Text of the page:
The Essence of Social Causes

Social causes of all kinds can be summed up by the following:
"The needs of the few outweigh the wants of the many."

Or maybe let's expand it and make it more poetic, 
"The needs or rights of any outweigh the wants or desires of the many."

All that changes between various social causes is the specifics of the 'any' here. The 'any' may be a minority group, homeless people, or future generations. Or it may even be voiceless animals or a community of merely a handful of people. Here are some examples of this phrase in action...
  • A startup's desire for growth is outweighed by the well-being of society.
  • A business's desire for a higher profit is outweighed by the employees' right to a living wage.
  • A resident's desire for an area free of homeless people is outweighed by the homeless person's right to survive.
  • Our desire not to move over fossil fuels is outweighed by the future generations' right to a habitable planet.
  • One's desire for a street-animal-free street is outweighed by the animal's right to live.
This quote also underlines why conflicts occur over social causes. It is easy to confuse our needs and rights with our wants and desires. No one likes it when their needs or rights are attacked. Who would not like to have all four fulfilled?

But if you hate a cause, think of what you're losing. Are you losing something you need or merely a desire? A right or merely a want? And are you really losing the desire or want, or do you merely think you will? If you will lose them, what's the probability of it happening? What are the chances of some damage actually happening to you? Are you falling prey to someone who has a vested interest in convincing you of a higher likelihood of that damage? If so, then who is the real culprit? The simplest or the quickest answers are not always logically correct.

And what is the affected party gaining? Are they merely gaining a right that will have no material effect on your life? Are they simply fulfilling their needs? Needs that you might already have fulfilled for yourself. Needs that, if fulfilled for them, might even have a positive impact on society as a whole. Positive impact that would eventually trickle down to your or your loved ones' lives. Most situations in the world, luckily, are not zero-sum games.

While inspired in its structure by the philosophical principle of utilitarianism, "the needs of the many outweigh the needs of the few," my quote completely opposes it. Maybe that's why most activists or volunteers are hated in their time. Their choices seem illogical. Many times, they focus on the needs and rights of the few. Many times, they disregard what is obviously profitable or desirable for society in the short run for some hypothetical benefit in the long run. Sometimes, their stand seems to only have a personal or emotional basis, even though it doesn't. Many times, their beliefs are just ahead of their time and are understandably challenging for the people in their time to understand. That leads to some conflict, which is understandable. Or sometimes a lot of conflict. Sometimes, it leads to violence. Sometimes, it leads to lost lives. Those are not understandable.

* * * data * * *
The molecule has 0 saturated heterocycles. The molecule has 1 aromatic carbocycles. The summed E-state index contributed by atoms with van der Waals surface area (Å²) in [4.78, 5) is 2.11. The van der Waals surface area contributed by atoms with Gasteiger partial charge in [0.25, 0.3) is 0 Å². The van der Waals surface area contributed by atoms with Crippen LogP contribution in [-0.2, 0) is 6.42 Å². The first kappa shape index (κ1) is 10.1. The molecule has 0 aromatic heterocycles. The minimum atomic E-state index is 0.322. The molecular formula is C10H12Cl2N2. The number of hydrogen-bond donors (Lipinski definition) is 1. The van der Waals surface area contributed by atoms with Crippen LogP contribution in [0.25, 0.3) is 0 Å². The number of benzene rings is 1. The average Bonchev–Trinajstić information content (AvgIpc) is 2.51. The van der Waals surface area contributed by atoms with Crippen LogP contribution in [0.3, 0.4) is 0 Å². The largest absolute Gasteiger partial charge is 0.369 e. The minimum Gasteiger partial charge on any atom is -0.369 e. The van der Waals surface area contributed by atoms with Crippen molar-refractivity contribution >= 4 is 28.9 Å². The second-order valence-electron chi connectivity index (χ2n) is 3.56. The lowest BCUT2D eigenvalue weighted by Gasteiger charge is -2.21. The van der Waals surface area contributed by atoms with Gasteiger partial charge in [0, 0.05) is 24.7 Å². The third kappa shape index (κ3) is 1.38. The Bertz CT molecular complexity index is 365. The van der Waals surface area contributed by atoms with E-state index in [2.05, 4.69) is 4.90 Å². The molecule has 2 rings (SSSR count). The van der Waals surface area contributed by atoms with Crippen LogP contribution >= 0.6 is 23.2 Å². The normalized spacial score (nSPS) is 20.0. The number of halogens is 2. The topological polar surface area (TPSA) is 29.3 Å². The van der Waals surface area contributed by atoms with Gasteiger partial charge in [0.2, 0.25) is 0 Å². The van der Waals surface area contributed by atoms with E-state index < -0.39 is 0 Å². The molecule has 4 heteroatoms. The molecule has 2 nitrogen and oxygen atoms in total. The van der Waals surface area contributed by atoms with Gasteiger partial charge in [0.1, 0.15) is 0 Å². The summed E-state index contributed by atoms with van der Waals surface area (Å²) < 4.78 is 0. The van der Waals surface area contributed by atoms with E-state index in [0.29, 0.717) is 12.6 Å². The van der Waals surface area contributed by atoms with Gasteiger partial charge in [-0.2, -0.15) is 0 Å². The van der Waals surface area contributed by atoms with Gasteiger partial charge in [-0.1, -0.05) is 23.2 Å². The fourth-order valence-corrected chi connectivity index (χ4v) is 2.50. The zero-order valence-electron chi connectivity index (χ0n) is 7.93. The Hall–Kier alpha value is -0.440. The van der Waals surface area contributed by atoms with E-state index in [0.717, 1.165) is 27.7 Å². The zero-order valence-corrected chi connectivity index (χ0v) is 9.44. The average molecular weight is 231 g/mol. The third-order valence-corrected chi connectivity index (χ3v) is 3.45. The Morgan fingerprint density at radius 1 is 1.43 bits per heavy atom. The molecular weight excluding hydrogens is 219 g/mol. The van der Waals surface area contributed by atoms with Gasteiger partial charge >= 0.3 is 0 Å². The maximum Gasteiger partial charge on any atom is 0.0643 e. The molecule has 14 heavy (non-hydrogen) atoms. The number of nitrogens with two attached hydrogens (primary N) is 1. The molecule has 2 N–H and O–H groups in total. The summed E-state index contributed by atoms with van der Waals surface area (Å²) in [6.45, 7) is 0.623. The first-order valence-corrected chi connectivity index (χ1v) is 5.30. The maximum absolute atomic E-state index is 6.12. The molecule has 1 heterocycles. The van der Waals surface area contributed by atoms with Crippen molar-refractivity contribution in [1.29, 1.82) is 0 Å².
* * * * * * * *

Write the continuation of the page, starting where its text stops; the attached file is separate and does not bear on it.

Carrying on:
But they're often looked up to by at least a minority in their time. And they are surely celebrated and looked up to as pioneers after a few decades or centuries by everyone. The collective conscience of society eventually evolves and gives way. The world doesn't become a better place each day, but contrary to what you might feel as a reader of the daily news, it surely becomes a better place each decade. The largest glaciers often look stagnant.

Social causes, at the end of the day, are about correcting the mistakes of others. They are about reducing the collective sins of humanity. A few people's negative or indifferent actions, even if done without any malintent, need to be balanced by someone. Someone needs to take responsibility. Someone needs to take the bullet. Unfortunately, the latter sometimes ceases to be a figure of speech.

A social volunteer's life is funny. They want to be out of business. They want the cause to become moot. They want society to be fixed and for them to not be needed. More often than not, they are fighting a losing battle with a small glimmer of hope to win. The losses come daily, and the victory may never come. (This reminds me of entrepreneurship).

Here's an example from my life. A world without street animals is a happier world for me. I get a few minutes of happiness petting them and days of sorrow when they get hurt or die, often from cruelty. The saddest sight for me is to see a new litter of adorable puppies or kittens. Seeing them on the streets reminds me of the biases we have against indigenous or natural breeds.

I hate street dogs and cats. Because I don't want them to be on the streets! I don't want more of them to be born and be subjected to all sorts of cruelty. I want them to be inside homes where they belong and to fulfill the purpose humanity created and bred them for. When that happens, I will no longer be needed, and then I can devote my time to other stuff – other causes.

This essay is not in support of your least-liked social cause. It just helps one understand the other party's perspective, something that someone on any side of a social cause, for or against, should do a little bit more for the betterment of the world.